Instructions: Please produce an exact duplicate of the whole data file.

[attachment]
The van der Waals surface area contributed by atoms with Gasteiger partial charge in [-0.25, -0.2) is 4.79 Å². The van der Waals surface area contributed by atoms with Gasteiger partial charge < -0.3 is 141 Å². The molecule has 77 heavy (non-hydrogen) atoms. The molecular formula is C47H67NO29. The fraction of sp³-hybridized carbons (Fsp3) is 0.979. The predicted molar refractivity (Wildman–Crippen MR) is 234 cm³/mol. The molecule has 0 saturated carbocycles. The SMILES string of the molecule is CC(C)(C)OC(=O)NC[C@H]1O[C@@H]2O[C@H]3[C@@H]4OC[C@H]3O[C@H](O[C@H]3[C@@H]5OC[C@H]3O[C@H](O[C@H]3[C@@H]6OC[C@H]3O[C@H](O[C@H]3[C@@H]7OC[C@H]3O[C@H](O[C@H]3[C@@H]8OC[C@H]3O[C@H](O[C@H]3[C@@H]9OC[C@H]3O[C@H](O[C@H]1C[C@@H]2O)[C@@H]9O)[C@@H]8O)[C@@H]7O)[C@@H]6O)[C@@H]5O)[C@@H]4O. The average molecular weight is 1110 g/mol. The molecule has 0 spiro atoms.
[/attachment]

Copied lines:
The van der Waals surface area contributed by atoms with Gasteiger partial charge in [-0.25, -0.2) is 4.79 Å². The van der Waals surface area contributed by atoms with Gasteiger partial charge < -0.3 is 141 Å². The molecule has 77 heavy (non-hydrogen) atoms. The molecular formula is C47H67NO29. The fraction of sp³-hybridized carbons (Fsp3) is 0.979. The predicted molar refractivity (Wildman–Crippen MR) is 234 cm³/mol. The molecule has 0 saturated carbocycles. The SMILES string of the molecule is CC(C)(C)OC(=O)NC[C@H]1O[C@@H]2O[C@H]3[C@@H]4OC[C@H]3O[C@H](O[C@H]3[C@@H]5OC[C@H]3O[C@H](O[C@H]3[C@@H]6OC[C@H]3O[C@H](O[C@H]3[C@@H]7OC[C@H]3O[C@H](O[C@H]3[C@@H]8OC[C@H]3O[C@H](O[C@H]3[C@@H]9OC[C@H]3O[C@H](O[C@H]1C[C@@H]2O)[C@@H]9O)[C@@H]8O)[C@@H]7O)[C@@H]6O)[C@@H]5O)[C@@H]4O. The average molecular weight is 1110 g/mol. The molecule has 0 spiro atoms.